The Ho Teaching Hospital (HTH) has become the new designation for the Volta Regional Hospital after 20 years of existence. The journey to actualise this was tough and torturous; it never came on a silver platter.
Many rivers and mountains were traversed, many meetings ending in stalemate, disaffection and disagreements, but alas, it is a welcome birthday.
As the media is alleged to thrive heavily on controversy, which is often welcomed by the public, the inky fraternity will prefer shopping for bad press, but this write-up will attempt to trace only the positive journey that influenced the elevation of the then Regional Hospital affectionately, referred to as ‘Trafalgar’ to a Teaching Hospital.
The Ho Teaching Hospital then became the newest after Korle Bu Teaching Hospital establishment in 1962, Komfo Anokye in 1975, Tamale Teaching Hospital in 2008 and the founding of the Cape Coast Teaching Hospital in 2014.
The uniqueness of the HTH from the earlier four is not to train only medical students but all health professionals including doctors, pharmacists, nurses and allied health scientists giving it greater responsibility.
The elevation invariably makes the HTH conjoined with the existing University of Health and Allied Sciences (UHAS) and their future relationship must be mutual, harmonious and tailored to create a congenial environment for patient care, teaching, learning and research.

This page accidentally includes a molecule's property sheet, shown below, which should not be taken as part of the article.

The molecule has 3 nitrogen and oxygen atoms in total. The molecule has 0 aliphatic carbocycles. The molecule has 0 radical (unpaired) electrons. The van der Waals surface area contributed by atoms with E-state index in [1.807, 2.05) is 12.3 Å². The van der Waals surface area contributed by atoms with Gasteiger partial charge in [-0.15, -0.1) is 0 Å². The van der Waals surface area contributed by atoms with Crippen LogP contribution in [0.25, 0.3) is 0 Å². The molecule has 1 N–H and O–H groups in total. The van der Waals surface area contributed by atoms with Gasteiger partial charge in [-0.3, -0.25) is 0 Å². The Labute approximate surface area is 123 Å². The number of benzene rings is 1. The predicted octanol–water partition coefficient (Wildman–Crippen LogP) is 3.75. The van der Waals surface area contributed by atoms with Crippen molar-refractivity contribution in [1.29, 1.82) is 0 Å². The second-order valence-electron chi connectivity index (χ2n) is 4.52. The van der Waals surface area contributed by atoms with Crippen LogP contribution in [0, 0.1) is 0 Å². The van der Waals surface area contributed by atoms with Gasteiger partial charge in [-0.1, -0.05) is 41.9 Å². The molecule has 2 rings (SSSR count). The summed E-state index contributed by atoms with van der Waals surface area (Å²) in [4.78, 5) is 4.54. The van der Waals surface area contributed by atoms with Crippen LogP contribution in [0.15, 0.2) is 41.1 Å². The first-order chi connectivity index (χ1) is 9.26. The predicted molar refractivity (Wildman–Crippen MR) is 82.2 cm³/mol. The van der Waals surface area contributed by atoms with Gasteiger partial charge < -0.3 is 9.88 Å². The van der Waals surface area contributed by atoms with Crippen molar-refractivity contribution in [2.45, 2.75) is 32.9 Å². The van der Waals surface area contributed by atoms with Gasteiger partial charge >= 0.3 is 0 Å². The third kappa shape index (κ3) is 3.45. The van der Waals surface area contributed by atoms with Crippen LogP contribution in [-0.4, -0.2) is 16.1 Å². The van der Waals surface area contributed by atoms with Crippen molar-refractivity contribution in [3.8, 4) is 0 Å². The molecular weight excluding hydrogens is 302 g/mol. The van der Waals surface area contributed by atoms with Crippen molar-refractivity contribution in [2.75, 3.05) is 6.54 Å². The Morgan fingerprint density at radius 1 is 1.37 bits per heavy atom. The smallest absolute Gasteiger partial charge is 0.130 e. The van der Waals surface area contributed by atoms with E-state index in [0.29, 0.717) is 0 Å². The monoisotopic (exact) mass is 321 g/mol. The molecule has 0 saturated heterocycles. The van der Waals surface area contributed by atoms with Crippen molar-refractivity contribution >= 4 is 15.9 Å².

Attaining teaching hospital status means the arrival of more professionals at all levels, specialised tertiary care, increased complexities of management issues and human conflicts, as well as increased workload and pressure on existing facilities.
Some groundbreaking achievements at the facility level were chalked by dint of hard work spurred by leadership. Perhaps this has helped the hospital to actualise a dream of becoming a teaching hospital.
Dr John Tampuori, Acting Chief Executive Officer of the HTH, said management’s focus was geared towards the provision of standard and improved quality healthcare to all clients across the Region and beyond and having expanded infrastructure and services.
He said Management hopes to achieve the Sustainable Development Goals especially Goal three, which gives credence to good health and well-being while mainstreaming the Ministry of Health Sector Strategic Goal, which focuses on improving the health status of all people living in Ghana.
He said new Intensive Care Units (ICU), neurological, dialysis and cardiovascular units have been built and six consulting rooms expanded as part of its series of the centre of excellence projects.